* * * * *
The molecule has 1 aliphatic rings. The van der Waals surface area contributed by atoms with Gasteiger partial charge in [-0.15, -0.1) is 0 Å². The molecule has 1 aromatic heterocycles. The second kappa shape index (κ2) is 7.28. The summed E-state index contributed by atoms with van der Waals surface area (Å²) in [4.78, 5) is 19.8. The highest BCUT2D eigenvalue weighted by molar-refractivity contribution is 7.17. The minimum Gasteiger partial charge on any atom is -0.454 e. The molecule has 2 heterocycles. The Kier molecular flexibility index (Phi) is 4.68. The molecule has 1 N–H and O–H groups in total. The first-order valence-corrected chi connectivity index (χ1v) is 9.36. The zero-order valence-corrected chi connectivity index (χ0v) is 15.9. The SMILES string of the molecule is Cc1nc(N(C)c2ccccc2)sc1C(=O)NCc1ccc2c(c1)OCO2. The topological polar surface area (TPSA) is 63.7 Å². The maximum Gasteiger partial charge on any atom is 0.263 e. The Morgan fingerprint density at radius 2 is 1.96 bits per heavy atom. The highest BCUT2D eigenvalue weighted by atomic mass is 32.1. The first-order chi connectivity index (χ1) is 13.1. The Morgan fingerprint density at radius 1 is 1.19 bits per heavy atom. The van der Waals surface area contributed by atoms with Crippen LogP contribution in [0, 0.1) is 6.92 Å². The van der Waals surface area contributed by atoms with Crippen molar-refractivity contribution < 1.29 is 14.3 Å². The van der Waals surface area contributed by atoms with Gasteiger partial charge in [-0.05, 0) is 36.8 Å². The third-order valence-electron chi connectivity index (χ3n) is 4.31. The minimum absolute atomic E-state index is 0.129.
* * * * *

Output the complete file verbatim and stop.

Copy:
The molecule has 1 aliphatic rings. The van der Waals surface area contributed by atoms with Gasteiger partial charge in [-0.15, -0.1) is 0 Å². The molecule has 1 aromatic heterocycles. The second kappa shape index (κ2) is 7.28. The summed E-state index contributed by atoms with van der Waals surface area (Å²) in [4.78, 5) is 19.8. The highest BCUT2D eigenvalue weighted by molar-refractivity contribution is 7.17. The minimum Gasteiger partial charge on any atom is -0.454 e. The molecule has 2 heterocycles. The Kier molecular flexibility index (Phi) is 4.68. The molecule has 1 N–H and O–H groups in total. The first-order valence-corrected chi connectivity index (χ1v) is 9.36. The zero-order valence-corrected chi connectivity index (χ0v) is 15.9. The SMILES string of the molecule is Cc1nc(N(C)c2ccccc2)sc1C(=O)NCc1ccc2c(c1)OCO2. The topological polar surface area (TPSA) is 63.7 Å². The maximum Gasteiger partial charge on any atom is 0.263 e. The Morgan fingerprint density at radius 2 is 1.96 bits per heavy atom. The highest BCUT2D eigenvalue weighted by atomic mass is 32.1. The first-order chi connectivity index (χ1) is 13.1. The Morgan fingerprint density at radius 1 is 1.19 bits per heavy atom. The van der Waals surface area contributed by atoms with Crippen LogP contribution in [0, 0.1) is 6.92 Å². The van der Waals surface area contributed by atoms with Crippen molar-refractivity contribution < 1.29 is 14.3 Å². The van der Waals surface area contributed by atoms with Gasteiger partial charge in [-0.05, 0) is 36.8 Å². The third-order valence-electron chi connectivity index (χ3n) is 4.31. The minimum absolute atomic E-state index is 0.129.